Deliberative Democracy and Its Discontents
Drawing on political, legal, national, post-national, as well as American and European perspectives, this collection of essays offers a diverse and balanced discussion of the current arguments concerning deliberative democracy. The essays consider the thr
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Is the Ideal of a Deliberative Democracy Coherent?
The Epistemic Conception of Deliberative Democracy Defended
The Value Added by Theories of Deliberative Democracy
Democracy and the Real Speech Situation
Conflict and SelfInterest in Deliberation
Framing Public Deliberation and Democratic Legitimacy in
The People in Deliberative Democracy
Institutional Reform and Democratic Legitimacy
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accept according actually affected argue argument assume authors bargaining better Bohman Cambridge Chapter citizens civility claims Cohen Commission commitment conception considered constitutional context contribute Court debate decision-making decisions defend deliberative democracy democratic democratic deliberation demoi demos discussion Elster empirical epistemic equal Estlund European example existing expression fact formal give given Habermas idea ideal implies important independent individual institutions interests issues judges judicial justifiability legitimacy legitimate liberal majority means moral mutual normative opinion outcomes Oxford participants particular Pettit political popular possible practice preferences principle problem procedure proposal public deliberation purely question reasons representation representatives requires respect role rule seems sense situation social society specific standards structure territorial theory Thompson transnational transparency understanding Union University Press voting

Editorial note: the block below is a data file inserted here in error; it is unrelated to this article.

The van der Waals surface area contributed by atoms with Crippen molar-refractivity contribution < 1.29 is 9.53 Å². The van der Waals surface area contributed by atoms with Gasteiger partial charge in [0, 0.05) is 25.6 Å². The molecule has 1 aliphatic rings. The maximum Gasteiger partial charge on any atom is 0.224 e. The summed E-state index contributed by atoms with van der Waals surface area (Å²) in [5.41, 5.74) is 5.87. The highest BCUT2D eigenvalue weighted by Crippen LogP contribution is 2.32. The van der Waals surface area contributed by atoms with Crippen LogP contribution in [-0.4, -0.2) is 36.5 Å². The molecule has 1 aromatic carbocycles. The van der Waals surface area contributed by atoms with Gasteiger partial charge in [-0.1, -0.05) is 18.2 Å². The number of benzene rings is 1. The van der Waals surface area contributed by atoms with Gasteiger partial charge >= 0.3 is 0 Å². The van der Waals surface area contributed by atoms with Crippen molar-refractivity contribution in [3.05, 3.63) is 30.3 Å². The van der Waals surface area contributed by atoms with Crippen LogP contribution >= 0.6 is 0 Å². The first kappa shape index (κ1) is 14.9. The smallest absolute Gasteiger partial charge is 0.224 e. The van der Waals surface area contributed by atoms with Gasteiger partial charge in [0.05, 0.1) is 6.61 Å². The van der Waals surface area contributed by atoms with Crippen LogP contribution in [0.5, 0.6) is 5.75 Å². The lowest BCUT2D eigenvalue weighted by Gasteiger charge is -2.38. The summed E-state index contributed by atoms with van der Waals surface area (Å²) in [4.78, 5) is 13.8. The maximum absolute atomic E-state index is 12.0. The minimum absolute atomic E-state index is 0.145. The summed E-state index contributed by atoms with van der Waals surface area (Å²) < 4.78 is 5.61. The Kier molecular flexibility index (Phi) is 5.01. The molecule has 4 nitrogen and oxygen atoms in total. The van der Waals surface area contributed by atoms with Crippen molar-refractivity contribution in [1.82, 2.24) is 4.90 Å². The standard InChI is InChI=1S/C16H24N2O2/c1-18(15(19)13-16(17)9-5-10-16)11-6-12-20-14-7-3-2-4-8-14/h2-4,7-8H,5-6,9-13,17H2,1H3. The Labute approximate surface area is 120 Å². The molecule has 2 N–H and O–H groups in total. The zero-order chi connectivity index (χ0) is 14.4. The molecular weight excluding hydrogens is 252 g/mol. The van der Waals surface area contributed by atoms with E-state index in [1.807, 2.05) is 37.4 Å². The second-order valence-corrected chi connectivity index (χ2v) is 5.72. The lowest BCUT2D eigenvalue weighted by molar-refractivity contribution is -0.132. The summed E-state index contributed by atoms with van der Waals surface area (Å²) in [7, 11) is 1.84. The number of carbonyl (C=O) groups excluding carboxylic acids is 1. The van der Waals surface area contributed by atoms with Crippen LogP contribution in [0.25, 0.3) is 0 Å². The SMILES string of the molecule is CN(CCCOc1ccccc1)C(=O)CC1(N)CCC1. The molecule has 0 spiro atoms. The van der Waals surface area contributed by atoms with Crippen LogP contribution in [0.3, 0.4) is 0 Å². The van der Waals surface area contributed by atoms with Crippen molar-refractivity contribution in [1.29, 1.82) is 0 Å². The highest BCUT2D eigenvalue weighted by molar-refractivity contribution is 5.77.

Página 233 - That the people have an original right to establish, for their future government, such principles as, in their opinion, shall most conduce to their own happiness, is the basis on which the whole American fabric has been erected.
Página 233 - Nor does this conclusion by any means suppose a superiority of the judicial to the legislative power. It only supposes that the power of the people is superior to both ; and that where the will of the legislature, declared in its statutes, stands in opposition to that of the people, declared in the Constitution, the judges ought to be governed by the latter rather than the former. They ought to regulate their decisions by the fundamental laws rather than by those which are not fundamental.
Página 233 - The exercise of this original right is a very great exertion; nor can it, nor ought it, to be frequently repeated. The principles, therefore, so established are deemed fundamental. And as the authority from which they proceed is supreme and can seldom act, they are designed to be permanent.